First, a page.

What astounds me is that more organisations don't deploy BitLocker encryption onto their laptops as standard. After all, it's easy and it's included with Windows Enterprise versions - which schools, TAFEs and universities will be licensed for as part of a Campus, School or EES Agreement. And it's a fire-and-forget protection - once you have enabled it, you can forget it's there. I have been happily using a laptop which is fully encrypted by BitLocker for the last two years, and it's never bothered me or interfered with what I need to do.

    A typical laptop for a teacher or member of school staff is likely to have piles of sensitive data on it - whether that's student lists, reports, or really sensitive information such as special needs or child protection information. So why would they not be automatically encrypted with BitLocker before you hand them to staff? Or retrospectively encrypted now? Encryption in education worldwide seems to be entirely reactively driven - it happens only once a significant data loss.

    If you want to know what's involved in deploying Windows encryption, there's an excellent TechNet article written by the Microsoft IT team – they’re the people that keep all of our in-house IT systems running.

    The article deals with both the technical, and managerial issues, of managing the introduction, and also gives a unique insight into the challenges of change in a very tech-savvy environment. And the article is incredibly honest about the challenges faced, and the lessons learned. Here’s an extract":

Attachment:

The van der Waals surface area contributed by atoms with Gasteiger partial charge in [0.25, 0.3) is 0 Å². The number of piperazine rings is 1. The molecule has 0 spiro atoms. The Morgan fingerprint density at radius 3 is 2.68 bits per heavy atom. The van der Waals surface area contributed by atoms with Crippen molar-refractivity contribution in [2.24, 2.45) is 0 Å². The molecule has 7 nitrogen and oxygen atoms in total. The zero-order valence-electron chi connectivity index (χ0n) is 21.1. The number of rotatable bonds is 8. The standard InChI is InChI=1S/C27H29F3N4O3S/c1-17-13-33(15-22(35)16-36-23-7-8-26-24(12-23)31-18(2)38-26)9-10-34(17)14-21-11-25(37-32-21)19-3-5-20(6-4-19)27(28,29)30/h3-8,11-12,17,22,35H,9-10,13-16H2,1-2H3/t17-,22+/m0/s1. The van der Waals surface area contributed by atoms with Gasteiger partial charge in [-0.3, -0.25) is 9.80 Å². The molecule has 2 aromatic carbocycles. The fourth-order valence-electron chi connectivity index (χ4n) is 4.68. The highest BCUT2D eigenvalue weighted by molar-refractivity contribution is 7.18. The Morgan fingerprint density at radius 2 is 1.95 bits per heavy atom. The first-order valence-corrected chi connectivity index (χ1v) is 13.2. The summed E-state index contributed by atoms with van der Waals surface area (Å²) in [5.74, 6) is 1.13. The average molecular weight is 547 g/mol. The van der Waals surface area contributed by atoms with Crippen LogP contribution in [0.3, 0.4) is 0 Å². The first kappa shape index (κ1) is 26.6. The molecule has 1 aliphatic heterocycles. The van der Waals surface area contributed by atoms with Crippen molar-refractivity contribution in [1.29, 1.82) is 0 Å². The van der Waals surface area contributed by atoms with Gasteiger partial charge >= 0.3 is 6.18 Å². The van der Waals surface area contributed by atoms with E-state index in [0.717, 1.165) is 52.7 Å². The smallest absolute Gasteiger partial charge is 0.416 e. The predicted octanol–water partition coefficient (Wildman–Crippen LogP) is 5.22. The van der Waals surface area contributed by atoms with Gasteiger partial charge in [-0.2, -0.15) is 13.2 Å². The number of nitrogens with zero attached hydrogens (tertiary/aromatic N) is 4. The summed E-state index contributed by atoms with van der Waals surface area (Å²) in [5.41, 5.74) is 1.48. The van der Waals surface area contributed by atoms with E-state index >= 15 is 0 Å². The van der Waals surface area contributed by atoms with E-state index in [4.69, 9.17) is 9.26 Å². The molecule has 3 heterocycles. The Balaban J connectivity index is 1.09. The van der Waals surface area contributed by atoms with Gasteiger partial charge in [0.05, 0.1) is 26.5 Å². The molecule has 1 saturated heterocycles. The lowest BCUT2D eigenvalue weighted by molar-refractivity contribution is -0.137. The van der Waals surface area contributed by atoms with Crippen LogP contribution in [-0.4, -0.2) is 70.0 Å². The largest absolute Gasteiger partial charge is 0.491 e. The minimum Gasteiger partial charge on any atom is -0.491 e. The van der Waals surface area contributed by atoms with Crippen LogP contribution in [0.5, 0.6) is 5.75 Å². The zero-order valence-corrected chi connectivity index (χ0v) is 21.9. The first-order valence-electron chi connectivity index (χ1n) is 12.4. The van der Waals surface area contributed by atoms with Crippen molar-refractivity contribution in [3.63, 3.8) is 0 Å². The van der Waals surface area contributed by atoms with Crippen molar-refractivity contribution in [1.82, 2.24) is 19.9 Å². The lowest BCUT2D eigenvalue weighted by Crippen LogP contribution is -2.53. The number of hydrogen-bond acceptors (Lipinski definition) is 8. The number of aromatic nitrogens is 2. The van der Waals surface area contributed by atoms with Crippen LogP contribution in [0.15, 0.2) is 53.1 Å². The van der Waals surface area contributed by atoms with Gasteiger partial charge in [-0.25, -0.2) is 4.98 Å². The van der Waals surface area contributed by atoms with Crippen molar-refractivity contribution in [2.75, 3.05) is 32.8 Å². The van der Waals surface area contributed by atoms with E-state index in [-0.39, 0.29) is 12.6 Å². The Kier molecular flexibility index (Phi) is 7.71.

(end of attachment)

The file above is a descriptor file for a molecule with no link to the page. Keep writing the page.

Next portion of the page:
Lessons Learned

    Lessons learned during Microsoft IT's BitLocker deployment include:

    • Microsoft IT tried to retrofit the environment with BitLocker. A better approach would have been to move forward with new computers and then upgrade only existing computers that had the highest security risk.
    • Microsoft IT thought BitLocker would be easier to deploy than it was. Microsoft IT relied on the BitLocker Preparation Tool to handle all aspects but found during testing that it failed in some situations, primarily due to locked files when trying to shrink the partition.
    • Hardware needs rigorous testing at scale. Computers that test well in a lab environment sometimes yield different results in a production environment. In other words, one computer in a lab might look fine but thousands in the production environment have variance, such as differences in the BIOS.
    • Recognizing high-business-impact data is a difficult, industry-wide issue. Few tools are available that enable organizations to find the types of high-business-impact data that users have on their computers.

    Read the whole article here, and if you have time take a look at the whole IT Showcase section – a large section of the website in which the Microsoft IT team share their experiences in running a complex IT infrastructure (The “How Microsoft IT reduces costs” section is especially interesting)h